Monday, March 18, 2019
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China anger over US 'provocation' in South China Sea

China's defence ministry says US warships sailing near Paracel Islands seriously infringe Chinese sovereignty.

US warships

China's defence ministry has protested against what it called "provocation" after US warships sailed near South China Sea islands claimed by Beijing.

US officials, speaking on condition of anonymity, told the Reuters news agency that two military vessels came within 12 nautical miles (around 22km) of the disputed Paracel Islands, among a string of islets, reefs and shoals over which China has territorial disputes with its neighbours.

The Higgins guided-missile destroyer and the Antietam, a guided-missile cruiser, carried out manoeuvering operations near Tree, Lincoln, Triton and Woody islands in the Paracels, one of the officials said.

In a statement later on Sunday, China's defence ministry said the move "contravened Chinese and relevant international law, seriously infringed upon Chinese sovereignty (and) harmed strategic mutual trust between the two militaries".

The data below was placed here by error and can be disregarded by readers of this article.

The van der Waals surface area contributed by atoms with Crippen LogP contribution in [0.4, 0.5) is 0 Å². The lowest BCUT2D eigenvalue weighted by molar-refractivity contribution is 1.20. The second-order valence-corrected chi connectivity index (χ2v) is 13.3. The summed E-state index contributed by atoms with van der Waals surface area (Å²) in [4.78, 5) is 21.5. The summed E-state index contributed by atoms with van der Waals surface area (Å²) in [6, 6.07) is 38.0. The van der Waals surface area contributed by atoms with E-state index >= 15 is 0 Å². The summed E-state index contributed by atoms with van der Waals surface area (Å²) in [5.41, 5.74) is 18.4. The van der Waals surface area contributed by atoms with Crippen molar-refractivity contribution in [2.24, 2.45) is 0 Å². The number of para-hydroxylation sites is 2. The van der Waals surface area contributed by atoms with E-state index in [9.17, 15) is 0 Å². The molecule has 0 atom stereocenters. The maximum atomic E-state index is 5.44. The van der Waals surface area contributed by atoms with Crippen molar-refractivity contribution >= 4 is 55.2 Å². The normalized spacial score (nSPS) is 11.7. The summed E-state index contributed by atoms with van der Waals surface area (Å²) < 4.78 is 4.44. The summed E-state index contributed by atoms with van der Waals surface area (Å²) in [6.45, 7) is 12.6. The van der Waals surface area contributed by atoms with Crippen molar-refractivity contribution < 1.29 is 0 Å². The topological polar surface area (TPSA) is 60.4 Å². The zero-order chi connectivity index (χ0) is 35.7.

It also said it had deployed ships and aircraft to warn the US warships to leave, saying they had entered the country's territorial waters without permission.

In a separate statement, China's foreign ministry urged Washington to stop such actions.

"China will continue to take all necessary measures to defend the country's sovereignty and security," it added, without elaborating.

The US military did not immediately comment on the operation, but said US forces operate in the region on a daily basis, Reuters said. 

South China Sea standoff

China is pitted against smaller neighbours in multiple disputes in the South China Sea over islands, coral reefs and lagoons in waters crucial for global trade and rich in fish and potential oil and gas reserves.

It has begun building military structures on disputed islands - much to the dismay of other Southeast Asian nations including the Philippines, Indonesia, Malaysia, Taiwan and Vietnam.

The incident on Sunday came on the heels of a string of events that highlight tension between the world's two biggest economies over the South China Sea's disputed waters. 

On Wednesday, the Pentagon withdrew an invitation to China to participate in the world's largest multinational maritime exercise in a move the Chinese defence ministry called "not constructive". 

The Pentagon said its decision was "an initial response to China's continued militarisation of the South China Sea". 

Earlier this month, China's air force landed long-range military aircraft on Woody Island, marking the first time a strategic bomber landed on an island in the South China Sea. 

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